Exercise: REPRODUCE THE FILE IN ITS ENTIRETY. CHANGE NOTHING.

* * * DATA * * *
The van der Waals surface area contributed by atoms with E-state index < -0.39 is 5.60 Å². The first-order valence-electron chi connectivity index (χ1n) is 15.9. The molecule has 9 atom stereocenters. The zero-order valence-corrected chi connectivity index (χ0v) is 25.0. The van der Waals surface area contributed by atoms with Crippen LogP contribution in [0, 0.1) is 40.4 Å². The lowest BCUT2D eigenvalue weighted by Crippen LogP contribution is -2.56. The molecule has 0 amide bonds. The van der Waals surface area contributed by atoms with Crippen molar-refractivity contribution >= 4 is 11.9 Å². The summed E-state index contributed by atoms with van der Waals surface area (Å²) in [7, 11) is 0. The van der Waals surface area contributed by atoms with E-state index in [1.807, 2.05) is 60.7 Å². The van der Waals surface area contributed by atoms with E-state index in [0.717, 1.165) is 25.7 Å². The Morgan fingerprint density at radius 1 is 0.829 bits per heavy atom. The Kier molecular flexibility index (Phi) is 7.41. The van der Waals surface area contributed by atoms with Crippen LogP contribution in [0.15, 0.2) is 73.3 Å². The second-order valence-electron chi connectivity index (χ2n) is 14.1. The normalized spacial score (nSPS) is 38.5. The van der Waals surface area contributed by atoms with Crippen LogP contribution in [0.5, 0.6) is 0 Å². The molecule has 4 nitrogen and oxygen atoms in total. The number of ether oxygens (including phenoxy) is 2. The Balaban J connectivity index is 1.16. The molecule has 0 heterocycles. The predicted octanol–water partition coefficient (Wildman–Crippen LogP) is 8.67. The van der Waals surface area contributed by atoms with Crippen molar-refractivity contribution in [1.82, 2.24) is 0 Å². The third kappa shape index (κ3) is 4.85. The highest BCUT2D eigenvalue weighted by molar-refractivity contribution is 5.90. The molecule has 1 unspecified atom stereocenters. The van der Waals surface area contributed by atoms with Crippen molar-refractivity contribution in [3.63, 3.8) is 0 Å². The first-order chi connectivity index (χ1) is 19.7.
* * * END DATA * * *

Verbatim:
The van der Waals surface area contributed by atoms with E-state index < -0.39 is 5.60 Å². The first-order valence-electron chi connectivity index (χ1n) is 15.9. The molecule has 9 atom stereocenters. The zero-order valence-corrected chi connectivity index (χ0v) is 25.0. The van der Waals surface area contributed by atoms with Crippen LogP contribution in [0, 0.1) is 40.4 Å². The lowest BCUT2D eigenvalue weighted by Crippen LogP contribution is -2.56. The molecule has 0 amide bonds. The van der Waals surface area contributed by atoms with Crippen molar-refractivity contribution >= 4 is 11.9 Å². The summed E-state index contributed by atoms with van der Waals surface area (Å²) in [7, 11) is 0. The van der Waals surface area contributed by atoms with E-state index in [1.807, 2.05) is 60.7 Å². The van der Waals surface area contributed by atoms with E-state index in [0.717, 1.165) is 25.7 Å². The Morgan fingerprint density at radius 1 is 0.829 bits per heavy atom. The Kier molecular flexibility index (Phi) is 7.41. The van der Waals surface area contributed by atoms with Crippen LogP contribution in [0.15, 0.2) is 73.3 Å². The second-order valence-electron chi connectivity index (χ2n) is 14.1. The normalized spacial score (nSPS) is 38.5. The van der Waals surface area contributed by atoms with Crippen LogP contribution in [0.5, 0.6) is 0 Å². The molecule has 4 nitrogen and oxygen atoms in total. The number of ether oxygens (including phenoxy) is 2. The Balaban J connectivity index is 1.16. The molecule has 0 heterocycles. The predicted octanol–water partition coefficient (Wildman–Crippen LogP) is 8.67. The van der Waals surface area contributed by atoms with Crippen molar-refractivity contribution in [1.82, 2.24) is 0 Å². The third kappa shape index (κ3) is 4.85. The highest BCUT2D eigenvalue weighted by molar-refractivity contribution is 5.90. The molecule has 1 unspecified atom stereocenters. The van der Waals surface area contributed by atoms with Crippen molar-refractivity contribution in [3.63, 3.8) is 0 Å². The first-order chi connectivity index (χ1) is 19.7.